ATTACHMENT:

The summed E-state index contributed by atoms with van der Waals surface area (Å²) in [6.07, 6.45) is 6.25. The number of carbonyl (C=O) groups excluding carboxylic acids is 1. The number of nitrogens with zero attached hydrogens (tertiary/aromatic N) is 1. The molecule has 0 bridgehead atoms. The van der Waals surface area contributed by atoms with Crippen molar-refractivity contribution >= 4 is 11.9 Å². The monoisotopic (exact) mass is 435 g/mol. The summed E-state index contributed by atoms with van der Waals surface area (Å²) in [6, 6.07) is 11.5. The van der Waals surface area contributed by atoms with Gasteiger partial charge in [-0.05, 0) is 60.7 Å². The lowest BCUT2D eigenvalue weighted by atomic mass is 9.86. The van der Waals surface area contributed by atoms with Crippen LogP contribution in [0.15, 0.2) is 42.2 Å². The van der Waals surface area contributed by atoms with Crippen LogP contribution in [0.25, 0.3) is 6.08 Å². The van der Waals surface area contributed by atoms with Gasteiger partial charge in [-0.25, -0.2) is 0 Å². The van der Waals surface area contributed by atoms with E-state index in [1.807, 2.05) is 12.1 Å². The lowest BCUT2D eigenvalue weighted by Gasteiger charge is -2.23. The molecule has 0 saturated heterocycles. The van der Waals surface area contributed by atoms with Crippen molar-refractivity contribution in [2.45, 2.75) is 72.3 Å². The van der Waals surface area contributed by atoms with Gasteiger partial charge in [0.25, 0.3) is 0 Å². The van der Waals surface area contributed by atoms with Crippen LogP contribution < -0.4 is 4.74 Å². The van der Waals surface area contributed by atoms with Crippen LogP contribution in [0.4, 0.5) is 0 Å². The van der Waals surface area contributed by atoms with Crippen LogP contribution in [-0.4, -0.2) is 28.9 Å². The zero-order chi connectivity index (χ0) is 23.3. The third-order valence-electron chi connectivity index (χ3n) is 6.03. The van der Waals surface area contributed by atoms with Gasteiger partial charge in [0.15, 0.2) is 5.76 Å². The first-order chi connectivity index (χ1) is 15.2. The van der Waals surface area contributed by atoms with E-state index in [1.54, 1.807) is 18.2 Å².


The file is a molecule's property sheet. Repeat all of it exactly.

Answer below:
The summed E-state index contributed by atoms with van der Waals surface area (Å²) in [6.07, 6.45) is 6.25. The number of carbonyl (C=O) groups excluding carboxylic acids is 1. The number of nitrogens with zero attached hydrogens (tertiary/aromatic N) is 1. The molecule has 0 bridgehead atoms. The van der Waals surface area contributed by atoms with Crippen molar-refractivity contribution >= 4 is 11.9 Å². The monoisotopic (exact) mass is 435 g/mol. The summed E-state index contributed by atoms with van der Waals surface area (Å²) in [6, 6.07) is 11.5. The van der Waals surface area contributed by atoms with Gasteiger partial charge in [-0.05, 0) is 60.7 Å². The lowest BCUT2D eigenvalue weighted by atomic mass is 9.86. The van der Waals surface area contributed by atoms with Crippen LogP contribution in [0.15, 0.2) is 42.2 Å². The van der Waals surface area contributed by atoms with Crippen LogP contribution in [0.25, 0.3) is 6.08 Å². The van der Waals surface area contributed by atoms with Gasteiger partial charge in [-0.25, -0.2) is 0 Å². The van der Waals surface area contributed by atoms with E-state index in [1.807, 2.05) is 12.1 Å². The lowest BCUT2D eigenvalue weighted by Gasteiger charge is -2.23. The molecule has 0 saturated heterocycles. The van der Waals surface area contributed by atoms with Crippen molar-refractivity contribution in [2.45, 2.75) is 72.3 Å². The van der Waals surface area contributed by atoms with Gasteiger partial charge in [0.25, 0.3) is 0 Å². The van der Waals surface area contributed by atoms with Crippen LogP contribution < -0.4 is 4.74 Å². The van der Waals surface area contributed by atoms with Crippen LogP contribution in [0.4, 0.5) is 0 Å². The van der Waals surface area contributed by atoms with Crippen LogP contribution in [-0.4, -0.2) is 28.9 Å². The zero-order chi connectivity index (χ0) is 23.3. The third-order valence-electron chi connectivity index (χ3n) is 6.03. The van der Waals surface area contributed by atoms with Gasteiger partial charge in [0.15, 0.2) is 5.76 Å². The first-order chi connectivity index (χ1) is 15.2. The van der Waals surface area contributed by atoms with E-state index in [1.54, 1.807) is 18.2 Å².